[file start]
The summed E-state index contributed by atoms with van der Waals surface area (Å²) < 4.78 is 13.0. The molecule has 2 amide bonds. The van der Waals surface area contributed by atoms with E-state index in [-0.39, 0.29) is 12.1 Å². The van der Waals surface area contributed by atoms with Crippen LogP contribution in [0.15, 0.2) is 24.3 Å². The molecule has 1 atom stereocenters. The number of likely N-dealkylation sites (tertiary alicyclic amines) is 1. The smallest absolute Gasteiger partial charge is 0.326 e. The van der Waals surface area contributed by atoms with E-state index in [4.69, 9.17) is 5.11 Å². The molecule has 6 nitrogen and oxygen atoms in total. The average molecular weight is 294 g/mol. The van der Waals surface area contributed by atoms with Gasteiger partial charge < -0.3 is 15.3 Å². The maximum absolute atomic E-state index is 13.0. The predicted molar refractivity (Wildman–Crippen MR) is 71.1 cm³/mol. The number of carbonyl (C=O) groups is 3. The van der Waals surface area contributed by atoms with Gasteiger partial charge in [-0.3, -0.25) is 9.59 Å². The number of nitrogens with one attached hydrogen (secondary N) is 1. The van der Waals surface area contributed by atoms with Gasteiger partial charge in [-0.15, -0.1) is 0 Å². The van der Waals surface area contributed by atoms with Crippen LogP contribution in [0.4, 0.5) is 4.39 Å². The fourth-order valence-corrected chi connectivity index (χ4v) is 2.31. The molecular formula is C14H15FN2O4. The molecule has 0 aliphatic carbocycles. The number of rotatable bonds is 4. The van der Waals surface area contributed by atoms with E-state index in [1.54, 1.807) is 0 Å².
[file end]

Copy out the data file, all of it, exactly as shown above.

The summed E-state index contributed by atoms with van der Waals surface area (Å²) < 4.78 is 13.0. The molecule has 2 amide bonds. The van der Waals surface area contributed by atoms with E-state index in [-0.39, 0.29) is 12.1 Å². The van der Waals surface area contributed by atoms with Crippen LogP contribution in [0.15, 0.2) is 24.3 Å². The molecule has 1 atom stereocenters. The number of likely N-dealkylation sites (tertiary alicyclic amines) is 1. The smallest absolute Gasteiger partial charge is 0.326 e. The van der Waals surface area contributed by atoms with E-state index in [4.69, 9.17) is 5.11 Å². The molecule has 6 nitrogen and oxygen atoms in total. The average molecular weight is 294 g/mol. The van der Waals surface area contributed by atoms with Gasteiger partial charge < -0.3 is 15.3 Å². The maximum absolute atomic E-state index is 13.0. The predicted molar refractivity (Wildman–Crippen MR) is 71.1 cm³/mol. The number of carbonyl (C=O) groups is 3. The van der Waals surface area contributed by atoms with Gasteiger partial charge in [-0.3, -0.25) is 9.59 Å². The number of nitrogens with one attached hydrogen (secondary N) is 1. The van der Waals surface area contributed by atoms with Gasteiger partial charge in [-0.15, -0.1) is 0 Å². The van der Waals surface area contributed by atoms with Crippen LogP contribution in [0.4, 0.5) is 4.39 Å². The fourth-order valence-corrected chi connectivity index (χ4v) is 2.31. The molecular formula is C14H15FN2O4. The molecule has 0 aliphatic carbocycles. The number of rotatable bonds is 4. The van der Waals surface area contributed by atoms with E-state index in [1.54, 1.807) is 0 Å².